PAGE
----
Understanding reactions of oxygen in beer.
MBAA TQ vol. 34, Number 4, Pages 249-251 VIEW ARTICLE
Following on from a previous paper (MBAA TQ vol. 34, Number 1, Pages 290-292) in which the author postulated that oxygen which dissolves in an acidic aqueous medium, such as beer, becomes ionized and in that state reacts with water to form hydrogen peroxide, from which oxygen ions can subsequently be released (e.g. by temperature increases, pressure drops or agitation) to oxidize other beer constituents, the possible reactions between different forms of oxygen (ions, molecules, hydrogen peroxide) and beer constituents are discussed. Some alcohols, including ethanol, are oxidized to aldehydes which in turn can be further oxidized to form acids such as acetic acid, while secondary alcohols, such as propanol, are oxidized to ketones. The acids formed by aldehyde oxidation can react with alcohols to form esters, or can catalyse the self condensation of alcohols to ethers. Low molecular weight phenolic compounds can be polymerized by reactions with peroxides, which can also break the double bond in alkenes and thus cause chains of alkanes to be formed. It has also been reported in the literature that hydrogen peroxide promotes the coagulation of proteins, suggesting the possible use of this reaction to assist trub formation and precipitation in the brewhouse. These findings, together with the fact that tannins similarly coagulate and precipitate proteins, form the basis of the author's theory that oxygen ions released by the breakdown of hydrogen peroxide might react with the hydrogen ion of one amino acid and the linked oxygen and hydrogen of the carboxyl of another, condensing the two amino acids together, after which each oxygen ion joins a water molecule to become hydrogen peroxide again. The possibility of testing this theory by experimentation is briefly discussed together with the theory's implications with regard to beer quality, including colloidal stability and foaming properties.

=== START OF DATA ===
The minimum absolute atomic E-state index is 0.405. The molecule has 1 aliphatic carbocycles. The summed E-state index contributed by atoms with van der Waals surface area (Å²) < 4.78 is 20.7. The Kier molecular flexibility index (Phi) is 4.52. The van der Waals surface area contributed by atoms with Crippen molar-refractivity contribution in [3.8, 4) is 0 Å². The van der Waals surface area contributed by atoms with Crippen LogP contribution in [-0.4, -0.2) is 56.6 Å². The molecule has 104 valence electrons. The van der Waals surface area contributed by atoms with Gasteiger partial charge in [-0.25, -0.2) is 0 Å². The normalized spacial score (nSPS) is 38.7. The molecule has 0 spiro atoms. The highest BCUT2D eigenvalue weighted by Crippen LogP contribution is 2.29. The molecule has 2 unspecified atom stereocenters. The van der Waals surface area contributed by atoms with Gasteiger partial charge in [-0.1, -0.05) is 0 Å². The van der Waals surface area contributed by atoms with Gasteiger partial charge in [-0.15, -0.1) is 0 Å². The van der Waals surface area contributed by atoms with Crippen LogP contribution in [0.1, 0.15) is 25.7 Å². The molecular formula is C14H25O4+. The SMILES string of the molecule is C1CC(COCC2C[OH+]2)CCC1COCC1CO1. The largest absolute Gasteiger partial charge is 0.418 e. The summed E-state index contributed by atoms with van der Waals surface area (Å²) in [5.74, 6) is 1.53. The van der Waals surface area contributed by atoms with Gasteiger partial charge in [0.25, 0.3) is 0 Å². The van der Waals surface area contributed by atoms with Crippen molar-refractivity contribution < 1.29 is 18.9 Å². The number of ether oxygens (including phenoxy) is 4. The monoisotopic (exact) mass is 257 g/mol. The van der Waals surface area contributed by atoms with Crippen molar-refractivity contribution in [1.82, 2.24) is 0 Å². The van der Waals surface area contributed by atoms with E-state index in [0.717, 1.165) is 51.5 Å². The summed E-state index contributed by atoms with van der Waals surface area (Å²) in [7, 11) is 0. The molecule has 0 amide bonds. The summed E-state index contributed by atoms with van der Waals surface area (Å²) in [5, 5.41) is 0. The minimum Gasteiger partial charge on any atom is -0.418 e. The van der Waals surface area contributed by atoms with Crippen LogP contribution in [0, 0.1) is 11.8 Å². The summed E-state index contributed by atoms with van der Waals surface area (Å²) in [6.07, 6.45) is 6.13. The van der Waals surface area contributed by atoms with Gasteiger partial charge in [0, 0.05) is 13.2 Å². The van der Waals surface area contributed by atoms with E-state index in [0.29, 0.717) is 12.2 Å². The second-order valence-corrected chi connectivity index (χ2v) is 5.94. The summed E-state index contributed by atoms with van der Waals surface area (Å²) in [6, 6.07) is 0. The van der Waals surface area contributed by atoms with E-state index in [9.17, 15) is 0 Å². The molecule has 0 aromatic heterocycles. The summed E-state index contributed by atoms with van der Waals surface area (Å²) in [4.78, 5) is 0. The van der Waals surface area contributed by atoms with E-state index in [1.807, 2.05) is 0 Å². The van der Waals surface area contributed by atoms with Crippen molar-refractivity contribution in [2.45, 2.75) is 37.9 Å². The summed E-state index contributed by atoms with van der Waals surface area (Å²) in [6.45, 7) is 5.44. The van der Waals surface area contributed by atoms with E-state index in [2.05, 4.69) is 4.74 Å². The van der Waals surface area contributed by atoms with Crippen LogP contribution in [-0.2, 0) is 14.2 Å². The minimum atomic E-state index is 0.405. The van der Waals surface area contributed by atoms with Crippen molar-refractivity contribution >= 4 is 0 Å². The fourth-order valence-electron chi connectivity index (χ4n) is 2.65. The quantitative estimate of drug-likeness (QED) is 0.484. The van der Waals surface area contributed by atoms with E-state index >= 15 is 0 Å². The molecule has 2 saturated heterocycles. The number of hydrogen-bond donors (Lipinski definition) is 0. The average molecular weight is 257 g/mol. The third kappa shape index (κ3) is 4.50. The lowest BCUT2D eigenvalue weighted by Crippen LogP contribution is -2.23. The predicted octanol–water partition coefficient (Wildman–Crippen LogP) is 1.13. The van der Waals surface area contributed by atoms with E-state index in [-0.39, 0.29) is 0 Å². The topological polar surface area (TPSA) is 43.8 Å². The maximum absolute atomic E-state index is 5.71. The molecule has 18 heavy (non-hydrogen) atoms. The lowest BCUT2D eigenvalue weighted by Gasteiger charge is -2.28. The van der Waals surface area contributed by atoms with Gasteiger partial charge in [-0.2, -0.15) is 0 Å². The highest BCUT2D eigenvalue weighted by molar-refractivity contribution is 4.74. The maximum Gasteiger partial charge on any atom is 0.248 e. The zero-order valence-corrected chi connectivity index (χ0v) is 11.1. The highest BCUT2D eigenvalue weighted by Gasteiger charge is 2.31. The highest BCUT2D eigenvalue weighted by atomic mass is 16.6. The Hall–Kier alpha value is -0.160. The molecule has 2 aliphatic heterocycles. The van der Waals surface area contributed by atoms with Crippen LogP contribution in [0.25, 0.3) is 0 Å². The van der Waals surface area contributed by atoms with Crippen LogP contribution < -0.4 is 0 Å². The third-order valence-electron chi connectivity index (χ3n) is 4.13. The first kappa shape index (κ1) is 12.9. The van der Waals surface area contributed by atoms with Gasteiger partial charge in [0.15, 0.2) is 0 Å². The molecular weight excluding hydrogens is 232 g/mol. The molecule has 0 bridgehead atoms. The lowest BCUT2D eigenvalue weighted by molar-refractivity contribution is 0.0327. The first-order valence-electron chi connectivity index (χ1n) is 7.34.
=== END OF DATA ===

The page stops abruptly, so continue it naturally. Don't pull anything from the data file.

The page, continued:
Keywords : beer chemistry deterioration oxidation oxygen quality